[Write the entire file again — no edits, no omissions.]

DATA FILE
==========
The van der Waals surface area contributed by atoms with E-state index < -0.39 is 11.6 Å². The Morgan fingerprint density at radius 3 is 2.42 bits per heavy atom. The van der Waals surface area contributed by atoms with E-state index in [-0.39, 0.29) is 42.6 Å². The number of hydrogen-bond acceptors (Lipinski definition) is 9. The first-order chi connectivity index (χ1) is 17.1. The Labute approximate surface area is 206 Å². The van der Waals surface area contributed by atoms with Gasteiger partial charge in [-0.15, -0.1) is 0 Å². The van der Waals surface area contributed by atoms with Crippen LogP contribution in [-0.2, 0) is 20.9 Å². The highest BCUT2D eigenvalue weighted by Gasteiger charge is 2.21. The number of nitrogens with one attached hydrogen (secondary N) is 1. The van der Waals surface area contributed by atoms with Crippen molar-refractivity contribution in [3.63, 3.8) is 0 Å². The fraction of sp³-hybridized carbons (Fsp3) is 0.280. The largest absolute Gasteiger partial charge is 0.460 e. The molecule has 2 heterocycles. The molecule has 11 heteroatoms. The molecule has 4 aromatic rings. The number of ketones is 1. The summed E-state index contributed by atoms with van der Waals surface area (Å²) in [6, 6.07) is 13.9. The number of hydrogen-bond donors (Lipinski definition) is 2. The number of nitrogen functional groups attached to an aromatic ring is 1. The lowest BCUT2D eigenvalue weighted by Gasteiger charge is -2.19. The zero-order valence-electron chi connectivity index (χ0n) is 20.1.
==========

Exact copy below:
The van der Waals surface area contributed by atoms with E-state index < -0.39 is 11.6 Å². The Morgan fingerprint density at radius 3 is 2.42 bits per heavy atom. The van der Waals surface area contributed by atoms with E-state index in [-0.39, 0.29) is 42.6 Å². The number of hydrogen-bond acceptors (Lipinski definition) is 9. The first-order chi connectivity index (χ1) is 17.1. The Labute approximate surface area is 206 Å². The van der Waals surface area contributed by atoms with Gasteiger partial charge in [-0.15, -0.1) is 0 Å². The van der Waals surface area contributed by atoms with Crippen LogP contribution in [-0.2, 0) is 20.9 Å². The highest BCUT2D eigenvalue weighted by Gasteiger charge is 2.21. The number of nitrogens with one attached hydrogen (secondary N) is 1. The van der Waals surface area contributed by atoms with Crippen molar-refractivity contribution in [3.63, 3.8) is 0 Å². The fraction of sp³-hybridized carbons (Fsp3) is 0.280. The largest absolute Gasteiger partial charge is 0.460 e. The molecule has 2 heterocycles. The molecule has 11 heteroatoms. The molecule has 4 aromatic rings. The number of ketones is 1. The summed E-state index contributed by atoms with van der Waals surface area (Å²) in [6, 6.07) is 13.9. The number of hydrogen-bond donors (Lipinski definition) is 2. The number of nitrogen functional groups attached to an aromatic ring is 1. The lowest BCUT2D eigenvalue weighted by Gasteiger charge is -2.19. The zero-order valence-electron chi connectivity index (χ0n) is 20.1.